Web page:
Ris de veau a l’estragon (sweetbreads, crème de tomate, tarragon)

Quenelle de brochet, sauce américaine (pike quenelle, lobster sauce)

Quenelle de brochet, sauce américaine (pike quenelle, lobster sauce)

OMG Canard et cerises (duck, mission figs, foie gras, black olives)

OMG Canard et cerises (duck, mission figs, foie gras, black olives)

Filet de boeuf, jus à la moelle, queue dans la boulangère (prime filet, bone marrow jus, oxtail potatoes)

Filet de boeuf, jus à la moelle, queue dans la boulangère (prime filet, bone marrow jus, served with oxtail potatoes)

Oxtail potatoes side

Oxtail potatoes side

The dessert standout: Chiboust aux figues port wine, cinnamon

The dessert standout: Chiboust aux figues (with figs, port wine and cinnamon)

Close second: Mousse au chocolat (chocolate mousse with shaved chocolate on top)

Close second: Mousse au chocolat (chocolate mousse with shaved chocolate on top)

Not far behind: Riz au lait Coucou (rice pudding, pistachios, chartreuse)

Not far behind: Riz au lait Coucou (rice pudding, pistachios, chartreuse)

An after dinner surprise from the chef: Ginger cookies, chocolate with orange peels and cassis bonbons

An after dinner surprise from the chef: Ginger cookies, chocolate with orange peels and cassis bonbons

Bottom line

Le Coucou lives up to the hype. It’s the next best thing to a trip to Lyon. It’s worthwhile to scrimp, save and eat at home for a few weeks (or months) to savor a memorable meal like this one.

That's all there is

That’s all there is


IF YOU GO

Le Coucou, 139 Lafayette Street, NYC, just north of Chinatown

TIP: Reservations are available through OpenTable but are tough to snag, especially on weekends. If you are lucky enough (as we were) to be staying in New York City, you may be able to obtain last-minute reservations at off-hours. (There is no dining at the bar).


Disclosure: As a member of the Seekender team, our weekend getaway to Hell’s Kitchen in Manhattan was sponsored by Hampton by Hilton but we paid for our dinner at Le Coucou and all opinions expressed in this post are our own.

Hampton by Hilton logo

Hampton by Hilton logo

Given its convenient location, Hampton by Hilton Manhattan-Times Square North is an excellent value if you are planning a trip to NYC. 


  • Read about Chef Daniel Rose’s bespoke dinner for two at the Frick Collection on Grub Street.

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Category: FELL IN LOVE WITH, FOOD & WINE

Comments (18)

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  1. Lauren says:

    Sounds great. I like the name, Le Coucou, I’ts such a fun name: Coucou, c’est moi! The food sounds wonderful.

  2. I passed that new restaurant when I was walking downtown with my daughter last week. It looks amazing from your pictures and description. Have to start saving my food dollars!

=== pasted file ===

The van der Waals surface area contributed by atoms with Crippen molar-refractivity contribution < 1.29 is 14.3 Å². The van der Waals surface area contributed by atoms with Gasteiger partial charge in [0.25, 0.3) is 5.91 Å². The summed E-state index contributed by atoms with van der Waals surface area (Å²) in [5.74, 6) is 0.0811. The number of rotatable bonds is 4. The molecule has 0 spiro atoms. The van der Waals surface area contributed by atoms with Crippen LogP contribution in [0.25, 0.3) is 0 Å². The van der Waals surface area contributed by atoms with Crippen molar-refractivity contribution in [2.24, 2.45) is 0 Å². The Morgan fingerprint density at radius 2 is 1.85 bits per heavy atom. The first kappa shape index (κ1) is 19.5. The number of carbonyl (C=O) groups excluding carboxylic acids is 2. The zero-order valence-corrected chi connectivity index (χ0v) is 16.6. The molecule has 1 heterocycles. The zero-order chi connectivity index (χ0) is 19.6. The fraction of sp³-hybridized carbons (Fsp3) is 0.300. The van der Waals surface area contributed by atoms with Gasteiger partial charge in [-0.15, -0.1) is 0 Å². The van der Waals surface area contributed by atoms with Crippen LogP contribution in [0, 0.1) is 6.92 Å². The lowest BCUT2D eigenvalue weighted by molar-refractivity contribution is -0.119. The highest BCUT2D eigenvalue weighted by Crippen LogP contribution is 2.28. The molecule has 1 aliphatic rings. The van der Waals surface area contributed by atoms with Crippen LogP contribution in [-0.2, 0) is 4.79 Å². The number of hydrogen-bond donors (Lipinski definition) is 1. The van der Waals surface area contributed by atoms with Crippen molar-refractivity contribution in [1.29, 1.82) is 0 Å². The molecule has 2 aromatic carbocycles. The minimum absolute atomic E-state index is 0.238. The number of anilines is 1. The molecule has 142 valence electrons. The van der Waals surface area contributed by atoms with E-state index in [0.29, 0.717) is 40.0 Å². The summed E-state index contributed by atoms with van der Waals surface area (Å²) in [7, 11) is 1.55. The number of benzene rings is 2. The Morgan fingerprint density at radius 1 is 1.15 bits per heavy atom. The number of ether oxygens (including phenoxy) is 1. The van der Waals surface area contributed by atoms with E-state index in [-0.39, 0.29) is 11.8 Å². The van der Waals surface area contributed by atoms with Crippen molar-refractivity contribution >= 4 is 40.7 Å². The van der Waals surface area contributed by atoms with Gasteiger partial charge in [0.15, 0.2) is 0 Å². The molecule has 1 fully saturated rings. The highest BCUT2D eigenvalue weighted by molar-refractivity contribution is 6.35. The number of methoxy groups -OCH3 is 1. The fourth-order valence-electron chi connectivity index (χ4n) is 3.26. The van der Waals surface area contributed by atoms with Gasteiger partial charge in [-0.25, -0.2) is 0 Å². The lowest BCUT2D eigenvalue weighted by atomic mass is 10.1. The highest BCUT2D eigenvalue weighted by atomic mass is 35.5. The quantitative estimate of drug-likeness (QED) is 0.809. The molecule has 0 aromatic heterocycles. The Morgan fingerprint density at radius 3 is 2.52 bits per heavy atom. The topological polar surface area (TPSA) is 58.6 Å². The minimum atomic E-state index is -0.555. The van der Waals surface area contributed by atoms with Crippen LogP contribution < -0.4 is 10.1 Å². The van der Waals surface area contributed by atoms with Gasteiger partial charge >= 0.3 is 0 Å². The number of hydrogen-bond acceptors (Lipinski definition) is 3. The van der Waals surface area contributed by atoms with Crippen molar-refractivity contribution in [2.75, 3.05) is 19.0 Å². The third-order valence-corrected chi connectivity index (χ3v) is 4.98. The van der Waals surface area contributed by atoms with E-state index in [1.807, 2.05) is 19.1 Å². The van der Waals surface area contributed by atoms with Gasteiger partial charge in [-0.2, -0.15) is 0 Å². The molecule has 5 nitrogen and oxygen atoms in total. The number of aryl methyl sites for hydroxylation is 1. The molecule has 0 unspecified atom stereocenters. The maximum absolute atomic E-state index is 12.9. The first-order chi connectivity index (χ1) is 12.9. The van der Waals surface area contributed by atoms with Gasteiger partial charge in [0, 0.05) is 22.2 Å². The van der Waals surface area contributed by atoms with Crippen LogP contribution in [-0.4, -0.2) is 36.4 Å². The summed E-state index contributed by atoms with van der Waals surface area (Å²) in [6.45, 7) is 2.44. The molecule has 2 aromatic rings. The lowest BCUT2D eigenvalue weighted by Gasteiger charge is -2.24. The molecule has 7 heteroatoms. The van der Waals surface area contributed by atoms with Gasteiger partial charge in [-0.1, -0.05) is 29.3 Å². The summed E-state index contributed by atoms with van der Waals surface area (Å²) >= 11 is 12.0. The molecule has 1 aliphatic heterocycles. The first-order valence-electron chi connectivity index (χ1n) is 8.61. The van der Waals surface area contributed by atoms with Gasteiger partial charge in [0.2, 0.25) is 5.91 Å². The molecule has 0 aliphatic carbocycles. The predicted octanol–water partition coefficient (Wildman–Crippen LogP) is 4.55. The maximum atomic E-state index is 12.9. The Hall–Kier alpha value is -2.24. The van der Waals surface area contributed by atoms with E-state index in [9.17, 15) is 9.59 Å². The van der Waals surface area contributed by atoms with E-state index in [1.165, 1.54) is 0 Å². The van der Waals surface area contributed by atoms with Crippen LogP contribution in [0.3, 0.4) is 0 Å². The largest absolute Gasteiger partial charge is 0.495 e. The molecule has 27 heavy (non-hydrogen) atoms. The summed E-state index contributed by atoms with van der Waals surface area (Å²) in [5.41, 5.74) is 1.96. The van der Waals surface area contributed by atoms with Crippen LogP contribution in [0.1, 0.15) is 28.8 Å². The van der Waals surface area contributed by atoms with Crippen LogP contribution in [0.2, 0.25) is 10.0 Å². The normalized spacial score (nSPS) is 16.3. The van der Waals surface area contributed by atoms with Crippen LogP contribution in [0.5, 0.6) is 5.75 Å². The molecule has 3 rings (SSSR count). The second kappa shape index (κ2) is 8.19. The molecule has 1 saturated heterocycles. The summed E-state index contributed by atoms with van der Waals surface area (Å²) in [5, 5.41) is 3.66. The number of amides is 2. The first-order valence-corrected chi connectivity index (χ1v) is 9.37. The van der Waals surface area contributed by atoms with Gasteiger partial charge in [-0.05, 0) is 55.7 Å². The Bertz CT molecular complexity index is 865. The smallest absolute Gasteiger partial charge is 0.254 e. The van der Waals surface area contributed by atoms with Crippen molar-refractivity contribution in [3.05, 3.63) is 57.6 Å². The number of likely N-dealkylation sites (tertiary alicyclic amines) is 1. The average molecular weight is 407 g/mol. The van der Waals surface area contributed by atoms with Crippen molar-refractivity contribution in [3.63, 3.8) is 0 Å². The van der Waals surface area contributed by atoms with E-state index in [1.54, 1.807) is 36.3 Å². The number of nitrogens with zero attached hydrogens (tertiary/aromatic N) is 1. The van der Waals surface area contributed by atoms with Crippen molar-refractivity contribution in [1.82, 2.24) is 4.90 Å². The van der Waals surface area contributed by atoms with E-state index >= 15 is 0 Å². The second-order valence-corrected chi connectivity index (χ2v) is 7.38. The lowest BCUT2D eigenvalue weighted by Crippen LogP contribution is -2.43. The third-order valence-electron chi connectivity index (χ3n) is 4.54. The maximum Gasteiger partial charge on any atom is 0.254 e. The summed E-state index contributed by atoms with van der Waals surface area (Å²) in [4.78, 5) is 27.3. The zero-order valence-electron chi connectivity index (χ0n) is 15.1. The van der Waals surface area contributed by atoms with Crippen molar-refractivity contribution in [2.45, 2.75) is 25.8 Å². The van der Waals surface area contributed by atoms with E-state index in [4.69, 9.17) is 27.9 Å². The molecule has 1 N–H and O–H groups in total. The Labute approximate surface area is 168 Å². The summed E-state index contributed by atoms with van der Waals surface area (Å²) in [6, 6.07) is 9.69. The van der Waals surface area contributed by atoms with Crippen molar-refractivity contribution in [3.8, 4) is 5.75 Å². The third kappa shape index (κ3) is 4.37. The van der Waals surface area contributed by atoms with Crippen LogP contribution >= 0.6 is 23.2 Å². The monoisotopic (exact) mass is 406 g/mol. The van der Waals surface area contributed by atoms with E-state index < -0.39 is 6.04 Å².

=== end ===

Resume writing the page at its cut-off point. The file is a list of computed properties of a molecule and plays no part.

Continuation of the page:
3. noel says:

    I can almost lick my computer screen, but it’s never the same…..in any case this restaurant and the incredible food is definitely something to try when I visit the city.

  4. Okay, this meal does look SERIOUSLY delicious — and probably seriously expensive :-). But a very nice treat for your visiting son… It’s nice to hear it’s a top French restaurant that deserves the raves :-).

  5. Michele Peterson says:

    That mousse au chocolat with shaved chocolate on top is definitely swoon-worthy! I’ve pinned for my next trip to NYC!

  6. Donna Janke says:

    Wow. Le Coucou looks beautiful. As does its food. Yum.

  7. Hi Irene: I’d love to dine at Le CouCou; It looks like a fab place. You are so right about New Yorlk cuisine. You can indeed get anything there. Time for me to return. It’s been far too long!

  8. Jackie Smith says:

    Here I am sitting in Rome waiting for my next food fest and you’ve got my mouth watering for French food – I love the kind that doesn’t take itself too seriously! The atmosphere is absolutely charming looking in that place!

  9. Nancie says:

    This is the second over-the-top food post I’ve read this morning, and I’m fasting today! I must be mad 🙂 Gorgeous restaurant and food and would try to dine here if I was ever in NYC.

  10. Honestly, my mouth is watering and it is only 9:00am! What a delightfully descriptive recap of a fabulous meal and experience. Your selfie is adorable. The restaurant sounds like a wonderful place to laugh a little, enjoy magnificent food and be pampered!

  11. I love French food and the photos make me wish I could order such dishes where I live here in the Midwest! Love the name, Le Coucou, and its meaning…sweetly crazy.

  12. Patti Morrow says:

    Wow, what an array of drool-inducing dishes to sample at Le Coucou! Looks like you found a gem… and really enjoyed it!